If you are charged with drug supply, the maximum applicable penalty will vary depending on the type and quantity of the drug, and whether your case remains in the Local Court or is finalised in a higher court such as the District Court.
Being charged with supplying drugs generally means much more severe penalties than if you are found guilty of possessing an illegal drug for your own personal use.
What is the difference between supply and possession?
Drug possession is generally where you are found with less than the ‘traffickable’ quantity of a prohibited drug, and there is no evidence of supply.
The charge of drug supply is usually used when drugs are found in larger quantities, or where there is evidence that you were actually involved in the process of supply drugs to another person or person.
The charge of’ deemed drug supply’ can be brought where you possess more than the traffickable quantity of a drug, even if there is no evidence you were actually supplying the drug.
The traffickable quantity of cocaine, heroin, amphetamines and ‘speed’ is 3 grams.
The traffickable quantity of MDMA or ‘ecstacy’ is 0.75 grams.
If a charge of deemed supply is brought, it will be up to you to establish that the drugs were possessed for something other than supply – eg for personal use only.
The maximum penalty for drug possession is two years in prison and/or a $2,200 fine.
The maximum penalties for drug supply are as follows:
|Where the amount is…||The maximum penalty is…|
|Not more than a small quantity||<0.25g of MDMA/ecstasy<1g of amphetamines, cocaine or heroin<30g of cannabis||2 years imprisonment and/or a $5500 fine if your matter is finalised in the Local Court or 15 years imprisonment and/or a $220,000 fine if it is finalised in a higher court.|
|Not more than an indictable quantity||<1.25g of MDMA/ecstasy<5g of amphetamines, cocaine or heroin<1kg of cannabis||2 years imprisonment and/or an $11,000 fine if your matter is finalised in the Local Court or 15 years imprisonment and/or a $220,000 fine if your matter is finalised in a higher court.|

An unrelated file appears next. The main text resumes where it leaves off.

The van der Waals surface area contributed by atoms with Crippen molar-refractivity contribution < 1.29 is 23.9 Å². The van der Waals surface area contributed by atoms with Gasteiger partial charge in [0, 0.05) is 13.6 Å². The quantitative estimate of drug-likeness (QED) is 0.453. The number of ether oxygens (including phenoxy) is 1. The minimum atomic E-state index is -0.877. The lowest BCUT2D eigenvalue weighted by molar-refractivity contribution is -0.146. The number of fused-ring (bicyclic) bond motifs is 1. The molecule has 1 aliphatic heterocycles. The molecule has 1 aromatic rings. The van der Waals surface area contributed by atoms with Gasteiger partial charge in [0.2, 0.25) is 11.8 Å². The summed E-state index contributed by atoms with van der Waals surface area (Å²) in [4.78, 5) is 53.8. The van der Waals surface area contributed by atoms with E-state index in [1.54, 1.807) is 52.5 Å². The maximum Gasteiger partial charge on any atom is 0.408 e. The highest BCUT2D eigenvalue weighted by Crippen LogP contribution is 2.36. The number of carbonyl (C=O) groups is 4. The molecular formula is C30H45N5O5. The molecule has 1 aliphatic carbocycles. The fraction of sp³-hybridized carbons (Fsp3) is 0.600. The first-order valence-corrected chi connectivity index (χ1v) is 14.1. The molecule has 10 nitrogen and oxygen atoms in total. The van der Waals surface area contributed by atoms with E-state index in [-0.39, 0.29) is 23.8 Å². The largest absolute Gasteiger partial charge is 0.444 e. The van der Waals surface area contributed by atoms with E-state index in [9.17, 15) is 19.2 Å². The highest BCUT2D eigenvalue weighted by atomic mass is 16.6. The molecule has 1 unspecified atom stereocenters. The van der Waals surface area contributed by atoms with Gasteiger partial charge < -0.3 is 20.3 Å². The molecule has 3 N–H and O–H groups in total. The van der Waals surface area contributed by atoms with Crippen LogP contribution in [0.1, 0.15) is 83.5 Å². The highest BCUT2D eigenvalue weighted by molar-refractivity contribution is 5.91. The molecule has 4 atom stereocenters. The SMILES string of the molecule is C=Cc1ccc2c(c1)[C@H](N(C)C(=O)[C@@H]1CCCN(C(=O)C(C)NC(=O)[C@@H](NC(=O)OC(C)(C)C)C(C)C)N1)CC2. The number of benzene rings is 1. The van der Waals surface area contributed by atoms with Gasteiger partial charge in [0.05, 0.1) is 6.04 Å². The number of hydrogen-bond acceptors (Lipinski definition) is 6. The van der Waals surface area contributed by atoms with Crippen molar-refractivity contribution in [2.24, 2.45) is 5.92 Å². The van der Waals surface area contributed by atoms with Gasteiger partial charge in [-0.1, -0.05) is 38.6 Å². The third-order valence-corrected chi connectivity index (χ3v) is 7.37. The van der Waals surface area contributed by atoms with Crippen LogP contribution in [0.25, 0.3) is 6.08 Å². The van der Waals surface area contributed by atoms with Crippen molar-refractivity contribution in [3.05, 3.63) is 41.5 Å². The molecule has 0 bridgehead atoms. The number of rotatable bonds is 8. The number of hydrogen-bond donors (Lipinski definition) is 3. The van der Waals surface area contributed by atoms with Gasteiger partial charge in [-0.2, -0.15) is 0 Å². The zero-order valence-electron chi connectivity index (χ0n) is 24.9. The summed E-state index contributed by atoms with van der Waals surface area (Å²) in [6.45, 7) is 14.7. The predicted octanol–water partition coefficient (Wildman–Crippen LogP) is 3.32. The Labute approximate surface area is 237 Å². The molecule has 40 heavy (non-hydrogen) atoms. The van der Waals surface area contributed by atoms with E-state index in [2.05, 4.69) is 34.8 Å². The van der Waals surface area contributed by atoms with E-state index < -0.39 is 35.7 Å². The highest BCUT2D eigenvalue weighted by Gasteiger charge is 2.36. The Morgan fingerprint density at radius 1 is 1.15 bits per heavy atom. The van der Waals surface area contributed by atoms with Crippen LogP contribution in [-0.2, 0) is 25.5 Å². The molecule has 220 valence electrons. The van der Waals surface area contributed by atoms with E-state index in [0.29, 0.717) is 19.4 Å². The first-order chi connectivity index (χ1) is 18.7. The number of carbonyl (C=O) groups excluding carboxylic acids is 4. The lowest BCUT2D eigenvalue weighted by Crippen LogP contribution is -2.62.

|Not more than a commercial quantity||<125g of MDMA/ecstasy<250g of amphetamines, cocaine or heroin<25kg of cannabis||15 years imprisonment and/or a $220,000 fine. Can only be heard in higher courts.|
|Not more than a large commercial quantity
More than the large commercial quantity
|<500g of MDMA<1kg of amphetamines, cocaine or heroin<100kg of cannabis
>500g of MDMA>1kg of amphetamines, cocaine or heroin>100kg of cannabis
|20 years imprisonment and/or a $220,000 fine. Can only be heard in higher courts.
Life imprisonment and/or $550,000 fine. Can only be heard in higher courts.
The definition of drug supply comprises “knowingly taking part in” a wide range of activities involved in the distribution, provision and/or sale of prohibited drugs.What does drug supply include?
Drug supply can include supplying drugs to friends without payment, sending drugs in the post, and being part of a group of people buying drugs with combined funds, selling them and splitting the proceeds.
Even if a drug that you supply doesn’t contain an illicit substance, if you have represented it as an illegal drug you can still be charged and convicted of drug supply.
Drug supply doesn’t include temporarily holding drugs for the owner with a view to giving it back to them or giving drug to someone to hold for you.
For a conviction of actual drug supply to be successful, there are a number of different factors that must be in place.
The prosecution must prove beyond a reasonable doubt that you participated in:
- Providing a substance to another person.
- That the substance was a prohibited drug. Even if just a portion of the drug was an illicit substance, it is still classified as an illegal drug.
- That you did this knowingly or believed at the time that you were supplying an illegal drug.
The severity of the offence and the likely penalty for drug supply will depend on the quantities of drugs involved.
There are predetermined quantities that have different penalties, ranging up to life imprisonment for large commercial quantities.
Charges for small quantities of supply can be heard in the local court, where there is a maximum penalty of two years’ imprisonment.
Larger quantities (more than the ‘indictable quantity) can only be dealt with in the higher courts, where there are higher maximum penalties.
Drug supply charges come with severe penalties so it is important to seek experienced criminal lawyer if you have been charged.
A criminal defence lawyer with a proven track record of successfully defending drug supply charges can help you to have charges dropped, downgraded or thrown out of court, or to receive the most lenient penalty (or even no criminal record at all) if you wish to plead guilty.